fprintf(stdout, "User callback, count = %d\n", *count);
    exit(0);
}

int
main(
    int                                 argc,
    char **                             argv)
{
    globus_reltime_t                    delay;
    int                                 count = 0;

    globus_module_activate(GLOBUS_COMMON_MODULE);

    GlobusTimeReltimeSet(delay, 1, 0);
    globus_callback_register_oneshot(
        NULL,
        &delay,
        user_callback,
        &count);

    while(1)
    {
        usleep(10000);
        globus_poll_nonblocking();
        fprintf(stdout, "After poll\n");
        count++;
    }

    globus_module_deactivate(GLOBUS_COMMON_MODULE);

    return 0;
}

Chapter 3. GT 5.2.5: Asynchronous Event Handling: Example 2

#include <globus_common.h>

struct test_monitor_s
{
    globus_mutex_t                      mutex;
    globus_cond_t                       cond;
    globus_bool_t                       done;
};

void
user_callback(
    void *                              user_arg)
{
    struct test_monitor_s *              monitor;

    monitor = (struct test_monitor_s *) user_arg;

    globus_mutex_lock(&monitor->mutex);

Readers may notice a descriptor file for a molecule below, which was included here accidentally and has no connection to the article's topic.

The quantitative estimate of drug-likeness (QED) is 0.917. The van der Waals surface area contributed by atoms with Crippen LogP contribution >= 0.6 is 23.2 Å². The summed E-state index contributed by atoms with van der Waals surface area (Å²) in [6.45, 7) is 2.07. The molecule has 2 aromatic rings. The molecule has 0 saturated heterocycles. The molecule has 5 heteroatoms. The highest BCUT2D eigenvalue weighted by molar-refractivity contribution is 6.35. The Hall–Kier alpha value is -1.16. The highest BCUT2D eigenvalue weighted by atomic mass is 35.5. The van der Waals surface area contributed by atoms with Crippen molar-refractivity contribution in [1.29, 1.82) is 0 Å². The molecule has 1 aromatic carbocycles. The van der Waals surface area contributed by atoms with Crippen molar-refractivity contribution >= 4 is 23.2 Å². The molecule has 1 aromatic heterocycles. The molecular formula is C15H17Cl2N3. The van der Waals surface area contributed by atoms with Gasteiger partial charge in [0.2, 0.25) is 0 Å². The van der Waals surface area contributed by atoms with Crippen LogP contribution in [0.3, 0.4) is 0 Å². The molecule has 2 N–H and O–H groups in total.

{
        fprintf(stdout, "Signaling the wait\n");
        monitor->done = GLOBUS_TRUE;
        globus_cond_signal(&monitor.cond);
    }
    globus_mutex_unlock(&monitor->mutex);
}

int
main(
    int                                 argc,
    char **                             argv)
{
    struct test_monitor_s               monitor;
    globus_reltime_t                    delay;

    globus_module_activate(GLOBUS_COMMON_MODULE);

    globus_mutex_init(&monitor.mutex, NULL);
    globus_cond_init(&monitor.cond, NULL);
    monitor.done = GLOBUS_FALSE;

    globus_mutex_lock(&monitor.mutex);
    {
        GlobusTimeReltimeSet(delay, 1, 0);
        globus_callback_register_oneshot(
            NULL,
            &delay,
            user_callback,
            &monitor);

        while(!monitor.done)
        {
            fprintf(stdout, "waiting...\n");
            globus_cond_wait(&monitor.cond, &monitor.mutex);
        }
    }